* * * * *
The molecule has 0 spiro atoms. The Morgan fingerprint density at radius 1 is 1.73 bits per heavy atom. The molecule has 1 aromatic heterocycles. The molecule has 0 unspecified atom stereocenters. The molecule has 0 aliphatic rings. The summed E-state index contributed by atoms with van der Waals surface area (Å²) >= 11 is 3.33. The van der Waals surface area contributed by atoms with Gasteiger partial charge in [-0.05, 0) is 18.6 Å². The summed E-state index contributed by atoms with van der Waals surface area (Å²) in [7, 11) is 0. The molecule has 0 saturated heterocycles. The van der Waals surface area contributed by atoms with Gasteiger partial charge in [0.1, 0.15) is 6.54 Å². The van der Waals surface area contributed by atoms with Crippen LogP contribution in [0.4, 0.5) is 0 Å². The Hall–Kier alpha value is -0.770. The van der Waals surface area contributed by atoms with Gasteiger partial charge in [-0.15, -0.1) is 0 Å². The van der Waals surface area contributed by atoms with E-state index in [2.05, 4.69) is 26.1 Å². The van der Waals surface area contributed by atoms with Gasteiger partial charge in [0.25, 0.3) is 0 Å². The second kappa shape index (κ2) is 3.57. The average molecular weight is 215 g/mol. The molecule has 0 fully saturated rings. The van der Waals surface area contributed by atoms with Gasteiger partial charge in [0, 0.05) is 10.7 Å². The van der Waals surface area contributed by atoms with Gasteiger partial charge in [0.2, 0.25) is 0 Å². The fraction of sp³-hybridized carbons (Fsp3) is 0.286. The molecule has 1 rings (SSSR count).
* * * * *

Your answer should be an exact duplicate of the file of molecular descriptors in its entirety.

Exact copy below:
The molecule has 0 spiro atoms. The Morgan fingerprint density at radius 1 is 1.73 bits per heavy atom. The molecule has 1 aromatic heterocycles. The molecule has 0 unspecified atom stereocenters. The molecule has 0 aliphatic rings. The summed E-state index contributed by atoms with van der Waals surface area (Å²) >= 11 is 3.33. The van der Waals surface area contributed by atoms with Gasteiger partial charge in [-0.05, 0) is 18.6 Å². The summed E-state index contributed by atoms with van der Waals surface area (Å²) in [7, 11) is 0. The molecule has 0 saturated heterocycles. The van der Waals surface area contributed by atoms with Gasteiger partial charge in [0.1, 0.15) is 6.54 Å². The van der Waals surface area contributed by atoms with Crippen LogP contribution in [0.4, 0.5) is 0 Å². The Hall–Kier alpha value is -0.770. The van der Waals surface area contributed by atoms with Gasteiger partial charge in [-0.15, -0.1) is 0 Å². The van der Waals surface area contributed by atoms with E-state index in [2.05, 4.69) is 26.1 Å². The van der Waals surface area contributed by atoms with Gasteiger partial charge in [0.25, 0.3) is 0 Å². The second kappa shape index (κ2) is 3.57. The average molecular weight is 215 g/mol. The molecule has 0 fully saturated rings. The van der Waals surface area contributed by atoms with Gasteiger partial charge in [0, 0.05) is 10.7 Å². The van der Waals surface area contributed by atoms with Gasteiger partial charge in [0.2, 0.25) is 0 Å². The fraction of sp³-hybridized carbons (Fsp3) is 0.286. The molecule has 1 rings (SSSR count).